Also, it is a good way to use leftovers -- the recipe below is extremely versatile. Add cut up cooked green beans or asparagus, corn kernels, peas. Like that.

This kugel is filling enough for dinner. Also yummy with a sunny-side egg or two on top of each serving for a meatless (Monday) dinner. And a wonderful choice for dairy-fest Shavuot.

Veggie Kugel

  • 4 tablespoons olive oil or vegetable oil
  • 1 medium onion, chopped
  • 10-12 ounces mushrooms, chopped
  • 1 bunch spinach or kale, washed and dried, coarsely cut
  • 2 medium carrots, shredded
  • 12 ounces medium-wide egg noodles
  • 3 large eggs, beaten
  • 1/2 cup sour cream
  • 1 cup grated Swiss cheese
  • salt and freshly ground black pepper to taste
  • 3 tablespoons grated Parmesan cheese
  • paprika

Preheat the oven to 375 degrees. Lightly grease a 9”x9” baking dish. Heat 2 tablespoons of the olive oil in a sauté pan over medium heat. Add the onion and mushrooms and cook for 3-4 minutes. Add the spinach and cook for another 1-2 minutes or until it has wilted (kale may take a minute or so longer). Add the carrots and cook for another minute. Remove from the heat and set aside. Cook the noodles according to package directions, drain and place in a large bowl. Add the remaining 2 tablespoons vegetable oil, the cooked vegetables, eggs, sour cream and 3/4 cup of the Swiss cheese. Season to taste with salt and pepper. Stir to mix ingredients well. Place in the prepared baking dish. Sprinkle the top with the remaining Swiss cheese, Parmesan cheese and paprika. Bake for about 35 minutes or until the top is crispy and brown.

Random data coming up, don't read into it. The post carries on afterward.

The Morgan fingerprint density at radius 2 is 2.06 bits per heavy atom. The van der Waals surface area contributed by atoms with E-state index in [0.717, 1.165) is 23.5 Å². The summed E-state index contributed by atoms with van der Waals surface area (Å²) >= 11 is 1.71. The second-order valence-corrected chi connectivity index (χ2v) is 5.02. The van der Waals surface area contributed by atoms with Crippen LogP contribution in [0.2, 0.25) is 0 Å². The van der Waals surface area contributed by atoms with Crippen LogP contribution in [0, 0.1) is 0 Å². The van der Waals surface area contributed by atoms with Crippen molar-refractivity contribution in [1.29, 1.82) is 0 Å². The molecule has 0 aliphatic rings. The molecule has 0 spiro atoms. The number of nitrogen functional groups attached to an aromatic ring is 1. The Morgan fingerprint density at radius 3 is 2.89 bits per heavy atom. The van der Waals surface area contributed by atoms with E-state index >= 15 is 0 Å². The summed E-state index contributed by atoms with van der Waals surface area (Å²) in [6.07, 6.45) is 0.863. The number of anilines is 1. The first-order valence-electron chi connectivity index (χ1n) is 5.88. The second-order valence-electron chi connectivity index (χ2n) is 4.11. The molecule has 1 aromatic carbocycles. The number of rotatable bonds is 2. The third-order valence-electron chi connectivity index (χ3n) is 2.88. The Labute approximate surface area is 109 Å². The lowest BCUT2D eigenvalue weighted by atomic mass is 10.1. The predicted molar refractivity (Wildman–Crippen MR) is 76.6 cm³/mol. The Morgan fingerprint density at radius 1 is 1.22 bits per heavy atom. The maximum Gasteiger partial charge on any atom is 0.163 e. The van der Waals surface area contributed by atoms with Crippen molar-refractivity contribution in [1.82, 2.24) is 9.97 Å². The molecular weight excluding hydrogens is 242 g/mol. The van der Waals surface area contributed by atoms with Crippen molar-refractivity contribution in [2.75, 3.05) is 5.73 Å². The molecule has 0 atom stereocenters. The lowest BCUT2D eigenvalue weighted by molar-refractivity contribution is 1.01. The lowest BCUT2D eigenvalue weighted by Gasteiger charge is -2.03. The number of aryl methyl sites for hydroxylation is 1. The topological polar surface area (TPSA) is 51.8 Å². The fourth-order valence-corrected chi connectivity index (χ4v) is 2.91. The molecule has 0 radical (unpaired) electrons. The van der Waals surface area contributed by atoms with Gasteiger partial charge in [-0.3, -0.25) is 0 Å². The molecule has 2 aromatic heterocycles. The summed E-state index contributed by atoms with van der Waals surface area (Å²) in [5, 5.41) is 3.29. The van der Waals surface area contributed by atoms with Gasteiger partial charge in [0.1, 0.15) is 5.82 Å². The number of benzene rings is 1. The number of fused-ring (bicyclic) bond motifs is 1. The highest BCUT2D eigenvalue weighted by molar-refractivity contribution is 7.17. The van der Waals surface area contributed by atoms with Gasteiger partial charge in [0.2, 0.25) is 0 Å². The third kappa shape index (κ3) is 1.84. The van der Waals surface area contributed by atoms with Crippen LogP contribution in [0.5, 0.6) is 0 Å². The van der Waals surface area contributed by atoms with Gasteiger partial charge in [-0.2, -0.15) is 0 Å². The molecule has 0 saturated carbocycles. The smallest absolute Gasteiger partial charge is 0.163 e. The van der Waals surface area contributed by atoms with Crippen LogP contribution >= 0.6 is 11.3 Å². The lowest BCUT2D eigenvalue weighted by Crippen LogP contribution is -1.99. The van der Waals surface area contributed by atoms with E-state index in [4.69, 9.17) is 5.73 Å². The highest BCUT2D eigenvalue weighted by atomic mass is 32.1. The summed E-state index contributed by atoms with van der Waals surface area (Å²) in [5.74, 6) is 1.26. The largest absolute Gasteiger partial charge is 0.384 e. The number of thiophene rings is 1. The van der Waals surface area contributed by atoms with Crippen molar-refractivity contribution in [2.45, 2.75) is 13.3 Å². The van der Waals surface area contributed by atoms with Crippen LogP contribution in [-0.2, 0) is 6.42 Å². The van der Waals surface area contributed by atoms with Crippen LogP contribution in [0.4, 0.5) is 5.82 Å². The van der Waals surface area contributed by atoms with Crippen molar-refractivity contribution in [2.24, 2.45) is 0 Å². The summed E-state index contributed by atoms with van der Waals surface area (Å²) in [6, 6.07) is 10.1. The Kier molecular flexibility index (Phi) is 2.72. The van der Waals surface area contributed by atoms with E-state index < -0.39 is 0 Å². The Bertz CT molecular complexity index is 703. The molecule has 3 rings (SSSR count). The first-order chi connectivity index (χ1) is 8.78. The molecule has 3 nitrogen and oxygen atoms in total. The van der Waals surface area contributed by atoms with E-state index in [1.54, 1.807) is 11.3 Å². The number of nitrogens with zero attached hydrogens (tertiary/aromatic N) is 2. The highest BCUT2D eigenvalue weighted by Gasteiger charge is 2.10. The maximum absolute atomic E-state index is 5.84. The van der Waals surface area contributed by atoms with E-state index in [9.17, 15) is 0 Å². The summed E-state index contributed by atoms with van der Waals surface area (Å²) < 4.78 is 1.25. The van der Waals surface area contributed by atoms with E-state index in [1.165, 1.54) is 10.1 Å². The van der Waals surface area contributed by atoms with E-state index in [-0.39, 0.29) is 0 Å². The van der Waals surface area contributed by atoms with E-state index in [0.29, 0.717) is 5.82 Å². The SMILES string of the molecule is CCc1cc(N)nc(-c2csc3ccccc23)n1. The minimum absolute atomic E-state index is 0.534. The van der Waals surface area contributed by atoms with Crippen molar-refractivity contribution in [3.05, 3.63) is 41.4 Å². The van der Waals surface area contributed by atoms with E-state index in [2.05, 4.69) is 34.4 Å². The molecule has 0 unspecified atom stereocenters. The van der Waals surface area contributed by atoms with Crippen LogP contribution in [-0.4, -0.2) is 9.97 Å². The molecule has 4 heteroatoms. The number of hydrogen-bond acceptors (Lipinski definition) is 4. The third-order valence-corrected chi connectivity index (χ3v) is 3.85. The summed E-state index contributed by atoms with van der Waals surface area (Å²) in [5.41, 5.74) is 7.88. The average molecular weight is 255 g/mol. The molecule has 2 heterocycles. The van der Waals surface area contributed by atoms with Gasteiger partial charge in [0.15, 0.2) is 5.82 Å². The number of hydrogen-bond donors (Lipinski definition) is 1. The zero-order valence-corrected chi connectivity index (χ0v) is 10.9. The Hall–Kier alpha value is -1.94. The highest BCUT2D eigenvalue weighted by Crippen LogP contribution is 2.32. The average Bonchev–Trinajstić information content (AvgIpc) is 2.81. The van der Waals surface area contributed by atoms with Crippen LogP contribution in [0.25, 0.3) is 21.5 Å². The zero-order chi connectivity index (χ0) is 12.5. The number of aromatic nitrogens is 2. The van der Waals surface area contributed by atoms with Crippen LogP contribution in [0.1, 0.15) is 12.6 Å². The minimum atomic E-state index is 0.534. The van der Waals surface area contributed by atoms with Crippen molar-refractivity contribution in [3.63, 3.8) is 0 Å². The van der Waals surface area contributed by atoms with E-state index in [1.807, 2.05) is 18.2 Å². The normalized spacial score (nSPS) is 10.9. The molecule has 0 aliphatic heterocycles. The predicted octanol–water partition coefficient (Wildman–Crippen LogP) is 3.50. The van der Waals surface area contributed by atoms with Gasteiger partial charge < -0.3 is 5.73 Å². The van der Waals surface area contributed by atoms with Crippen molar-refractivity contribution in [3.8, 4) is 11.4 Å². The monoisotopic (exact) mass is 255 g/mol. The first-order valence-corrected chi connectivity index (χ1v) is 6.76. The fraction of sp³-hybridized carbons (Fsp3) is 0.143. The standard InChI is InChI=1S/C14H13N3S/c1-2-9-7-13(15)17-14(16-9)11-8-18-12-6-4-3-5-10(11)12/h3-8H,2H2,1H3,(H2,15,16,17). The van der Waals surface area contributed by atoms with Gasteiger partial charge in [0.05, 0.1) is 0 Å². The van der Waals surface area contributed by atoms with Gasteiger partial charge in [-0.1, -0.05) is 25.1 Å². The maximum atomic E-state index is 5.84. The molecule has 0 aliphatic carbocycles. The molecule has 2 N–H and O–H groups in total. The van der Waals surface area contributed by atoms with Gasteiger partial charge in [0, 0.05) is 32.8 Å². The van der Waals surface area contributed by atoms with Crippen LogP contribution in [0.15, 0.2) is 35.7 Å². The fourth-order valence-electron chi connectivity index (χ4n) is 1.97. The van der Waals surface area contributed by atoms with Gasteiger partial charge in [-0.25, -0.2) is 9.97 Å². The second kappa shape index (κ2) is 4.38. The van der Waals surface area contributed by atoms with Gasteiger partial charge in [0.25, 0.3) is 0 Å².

Makes 6-8 servings

 

Stir-fried String Beans with Meat (Ants on a Tree)

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There's an old, ongoing joke about Jews and Chinese food. You know, the Jewish year is 5777 and the Chinese year is 4714; we love Chinese food so how did we get along without it for over a thousand years?

All kidding aside, there is a real connection among the Jews and Chinese going back -- in the United States at least -- to May 1903. 

In April of that year there was a terrible pogrom in Kishinev (now in Moldava) during Russian Easter. Several days of anti-semitic violence took its toll on the Jewish community: 49 dead, 500 injured and about 2,000 homeless. News of the violence reached the United States, where Jewish philanthropists raised money to help the victims.

But a Chinese businessman on New York's Lower East Side felt the outrage too.

His name was John Singleton, who understood the cruelty and sometimes barbarism inflicted upon minority groups. He and three fellow merchants Guy Main (Yee Kai Man), Dek Foon and Jue Chue arranged for a benefit performance at the Chinese Theater on Doyers Street on May 11, 1903.